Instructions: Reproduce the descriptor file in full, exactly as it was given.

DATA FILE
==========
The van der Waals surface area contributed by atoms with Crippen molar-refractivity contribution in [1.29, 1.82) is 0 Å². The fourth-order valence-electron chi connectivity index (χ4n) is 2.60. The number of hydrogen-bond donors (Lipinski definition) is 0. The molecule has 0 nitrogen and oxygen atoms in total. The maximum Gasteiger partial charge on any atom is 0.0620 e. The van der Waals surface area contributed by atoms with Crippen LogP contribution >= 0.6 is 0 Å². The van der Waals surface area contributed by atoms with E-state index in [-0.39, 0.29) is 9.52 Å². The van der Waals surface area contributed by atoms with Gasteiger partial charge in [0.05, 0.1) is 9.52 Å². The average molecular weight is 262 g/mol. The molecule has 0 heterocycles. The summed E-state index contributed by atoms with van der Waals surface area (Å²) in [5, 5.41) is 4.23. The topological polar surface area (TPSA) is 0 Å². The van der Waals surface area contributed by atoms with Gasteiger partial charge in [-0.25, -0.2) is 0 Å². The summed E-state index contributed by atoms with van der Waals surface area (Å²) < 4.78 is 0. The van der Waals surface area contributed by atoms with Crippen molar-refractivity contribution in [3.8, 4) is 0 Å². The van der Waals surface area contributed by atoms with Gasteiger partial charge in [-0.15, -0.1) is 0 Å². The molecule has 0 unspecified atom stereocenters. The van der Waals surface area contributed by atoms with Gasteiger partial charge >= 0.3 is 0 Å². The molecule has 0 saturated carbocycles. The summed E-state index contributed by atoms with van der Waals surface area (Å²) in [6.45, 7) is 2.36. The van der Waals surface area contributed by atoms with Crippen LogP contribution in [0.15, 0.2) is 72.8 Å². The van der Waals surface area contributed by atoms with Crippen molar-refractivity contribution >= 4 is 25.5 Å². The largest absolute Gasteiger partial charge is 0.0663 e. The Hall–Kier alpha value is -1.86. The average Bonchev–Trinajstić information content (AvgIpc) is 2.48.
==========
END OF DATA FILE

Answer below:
The van der Waals surface area contributed by atoms with Crippen molar-refractivity contribution in [1.29, 1.82) is 0 Å². The fourth-order valence-electron chi connectivity index (χ4n) is 2.60. The number of hydrogen-bond donors (Lipinski definition) is 0. The molecule has 0 nitrogen and oxygen atoms in total. The maximum Gasteiger partial charge on any atom is 0.0620 e. The van der Waals surface area contributed by atoms with Crippen LogP contribution >= 0.6 is 0 Å². The van der Waals surface area contributed by atoms with E-state index in [-0.39, 0.29) is 9.52 Å². The van der Waals surface area contributed by atoms with Gasteiger partial charge in [0.05, 0.1) is 9.52 Å². The average molecular weight is 262 g/mol. The molecule has 0 heterocycles. The summed E-state index contributed by atoms with van der Waals surface area (Å²) in [5, 5.41) is 4.23. The topological polar surface area (TPSA) is 0 Å². The van der Waals surface area contributed by atoms with Gasteiger partial charge in [-0.25, -0.2) is 0 Å². The summed E-state index contributed by atoms with van der Waals surface area (Å²) < 4.78 is 0. The van der Waals surface area contributed by atoms with Crippen molar-refractivity contribution in [3.8, 4) is 0 Å². The van der Waals surface area contributed by atoms with Gasteiger partial charge in [-0.15, -0.1) is 0 Å². The molecule has 0 unspecified atom stereocenters. The van der Waals surface area contributed by atoms with Gasteiger partial charge >= 0.3 is 0 Å². The molecule has 0 saturated carbocycles. The summed E-state index contributed by atoms with van der Waals surface area (Å²) in [6.45, 7) is 2.36. The van der Waals surface area contributed by atoms with Crippen LogP contribution in [0.15, 0.2) is 72.8 Å². The van der Waals surface area contributed by atoms with Crippen molar-refractivity contribution >= 4 is 25.5 Å². The largest absolute Gasteiger partial charge is 0.0663 e. The Hall–Kier alpha value is -1.86. The average Bonchev–Trinajstić information content (AvgIpc) is 2.48.